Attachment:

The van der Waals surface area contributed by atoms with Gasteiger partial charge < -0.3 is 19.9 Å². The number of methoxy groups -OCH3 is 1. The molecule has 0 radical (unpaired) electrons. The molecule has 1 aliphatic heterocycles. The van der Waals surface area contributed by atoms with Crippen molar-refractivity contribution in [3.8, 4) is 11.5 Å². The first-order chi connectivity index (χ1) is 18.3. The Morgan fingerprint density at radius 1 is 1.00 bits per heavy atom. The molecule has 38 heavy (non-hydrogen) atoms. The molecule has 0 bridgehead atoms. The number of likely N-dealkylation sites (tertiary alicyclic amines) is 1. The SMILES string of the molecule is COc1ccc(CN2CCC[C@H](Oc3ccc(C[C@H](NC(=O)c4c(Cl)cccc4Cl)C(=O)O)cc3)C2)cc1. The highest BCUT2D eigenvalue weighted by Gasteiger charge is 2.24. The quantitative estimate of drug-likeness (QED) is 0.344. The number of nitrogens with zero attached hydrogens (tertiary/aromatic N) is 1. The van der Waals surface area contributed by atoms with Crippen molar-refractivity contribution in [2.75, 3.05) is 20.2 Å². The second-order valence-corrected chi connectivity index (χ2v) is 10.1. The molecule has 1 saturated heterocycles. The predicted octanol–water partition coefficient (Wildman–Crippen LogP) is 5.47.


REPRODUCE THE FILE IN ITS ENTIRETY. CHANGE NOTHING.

The van der Waals surface area contributed by atoms with Gasteiger partial charge < -0.3 is 19.9 Å². The number of methoxy groups -OCH3 is 1. The molecule has 0 radical (unpaired) electrons. The molecule has 1 aliphatic heterocycles. The van der Waals surface area contributed by atoms with Crippen molar-refractivity contribution in [3.8, 4) is 11.5 Å². The first-order chi connectivity index (χ1) is 18.3. The Morgan fingerprint density at radius 1 is 1.00 bits per heavy atom. The molecule has 38 heavy (non-hydrogen) atoms. The molecule has 0 bridgehead atoms. The number of likely N-dealkylation sites (tertiary alicyclic amines) is 1. The SMILES string of the molecule is COc1ccc(CN2CCC[C@H](Oc3ccc(C[C@H](NC(=O)c4c(Cl)cccc4Cl)C(=O)O)cc3)C2)cc1. The highest BCUT2D eigenvalue weighted by Gasteiger charge is 2.24. The quantitative estimate of drug-likeness (QED) is 0.344. The number of nitrogens with zero attached hydrogens (tertiary/aromatic N) is 1. The van der Waals surface area contributed by atoms with Crippen molar-refractivity contribution in [2.75, 3.05) is 20.2 Å². The second-order valence-corrected chi connectivity index (χ2v) is 10.1. The molecule has 1 saturated heterocycles. The predicted octanol–water partition coefficient (Wildman–Crippen LogP) is 5.47.